Grammar 101 with Michael Kwan

With a great number of posts in the Grammar 101 series, I discuss pairs of words that people may get confused for whatever reason. More often than not, the word pairs are homophones (words that sound the same) and at least one of the words is rarely found in casual writing. Today’s entry is a little different in that it’s more about having precision of language. Do you know what “supine” and “prone” mean?

Many people will tell you that it doesn’t matter if you have a minor grammatical error here or there as long as you get your point across. However, it is equally important to avoid any ambiguity in your writing. That way, you can avoid having your words twisted and misinterpreted. Be clear in your word choice, distinguishing between what it means to be “immoral” or “amoral”, or the difference between a newborn and a baby, for example.

In the case of the “supine” position and the “prone” position, both terms refer to lying down. The difference is that they are each more specific in describing how the person is lying down.

If you are in the supine position, then you are lying down on your back with your face up. In science and medicine, they may also use the term “semi-supine” to refer to someone who is still lying down with their face up, but the upper body could be tilted.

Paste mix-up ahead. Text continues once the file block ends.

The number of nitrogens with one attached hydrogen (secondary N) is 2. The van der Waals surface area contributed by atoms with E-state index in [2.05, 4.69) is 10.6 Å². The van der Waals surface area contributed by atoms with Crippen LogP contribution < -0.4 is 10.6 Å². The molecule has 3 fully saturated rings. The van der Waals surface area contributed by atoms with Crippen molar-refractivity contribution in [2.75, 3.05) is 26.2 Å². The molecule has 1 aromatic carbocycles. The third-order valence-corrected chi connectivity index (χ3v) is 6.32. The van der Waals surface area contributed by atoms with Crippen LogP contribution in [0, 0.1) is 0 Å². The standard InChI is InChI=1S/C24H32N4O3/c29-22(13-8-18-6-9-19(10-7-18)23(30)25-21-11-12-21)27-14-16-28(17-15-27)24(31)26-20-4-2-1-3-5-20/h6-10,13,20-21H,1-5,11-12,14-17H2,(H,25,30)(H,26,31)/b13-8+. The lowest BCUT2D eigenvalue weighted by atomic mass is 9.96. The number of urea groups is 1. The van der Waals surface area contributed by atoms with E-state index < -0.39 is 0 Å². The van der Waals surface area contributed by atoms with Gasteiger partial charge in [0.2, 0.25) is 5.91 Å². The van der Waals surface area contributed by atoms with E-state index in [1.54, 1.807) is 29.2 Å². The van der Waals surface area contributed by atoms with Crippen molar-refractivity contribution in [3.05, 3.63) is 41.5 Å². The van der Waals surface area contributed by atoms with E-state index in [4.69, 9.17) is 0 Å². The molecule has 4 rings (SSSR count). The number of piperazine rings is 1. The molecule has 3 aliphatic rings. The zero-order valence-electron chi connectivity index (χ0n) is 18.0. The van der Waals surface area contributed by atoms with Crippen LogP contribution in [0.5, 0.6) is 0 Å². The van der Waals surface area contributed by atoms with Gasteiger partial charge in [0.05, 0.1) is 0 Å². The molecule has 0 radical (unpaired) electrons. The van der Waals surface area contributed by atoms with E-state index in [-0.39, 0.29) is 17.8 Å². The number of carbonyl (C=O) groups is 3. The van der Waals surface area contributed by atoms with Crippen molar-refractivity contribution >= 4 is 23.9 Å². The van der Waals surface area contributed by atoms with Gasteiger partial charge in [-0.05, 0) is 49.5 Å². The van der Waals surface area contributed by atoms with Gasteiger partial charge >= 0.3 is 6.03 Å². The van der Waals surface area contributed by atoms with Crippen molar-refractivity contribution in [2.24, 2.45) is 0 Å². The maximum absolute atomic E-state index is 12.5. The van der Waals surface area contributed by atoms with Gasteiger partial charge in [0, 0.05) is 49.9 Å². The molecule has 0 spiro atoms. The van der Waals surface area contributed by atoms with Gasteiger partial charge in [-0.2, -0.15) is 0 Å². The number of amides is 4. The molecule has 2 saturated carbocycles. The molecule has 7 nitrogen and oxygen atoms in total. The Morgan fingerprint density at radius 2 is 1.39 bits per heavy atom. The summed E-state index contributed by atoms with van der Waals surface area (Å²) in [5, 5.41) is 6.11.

If you are in the prone position, by contrast, then you are lying down on your front with your face down.

The medical community once encouraged babies to sleep in the prone position, but today the supine position is more widely recommended.

As you can likely imagine, the related terms work in exactly the same way. Supination usually refers to the act of getting in the supine position, while pronation (not to be confused with the amateur nation… sorry) refers to the act of getting in the prone position.

There are some extensions to this concept outside of lying down. You might read about pronation of the foot, for example, which describes how the foot naturally rolls inwards when you walk or run. Supination can also refer to rotating your arm and hand so that your palm side faces upward (or forward if your arm is hanging by your side).

The easiest way to remember the difference between the two terms is that sUPination/sUPine refers to facing up, whereas prone/pronation refers to facing down. These words may not come up all that often, but now you have a clearer understanding of when to use which term.

Do you have a suggestion for a future Grammar 101 post? Post a comment below and I’ll add your idea to the queue.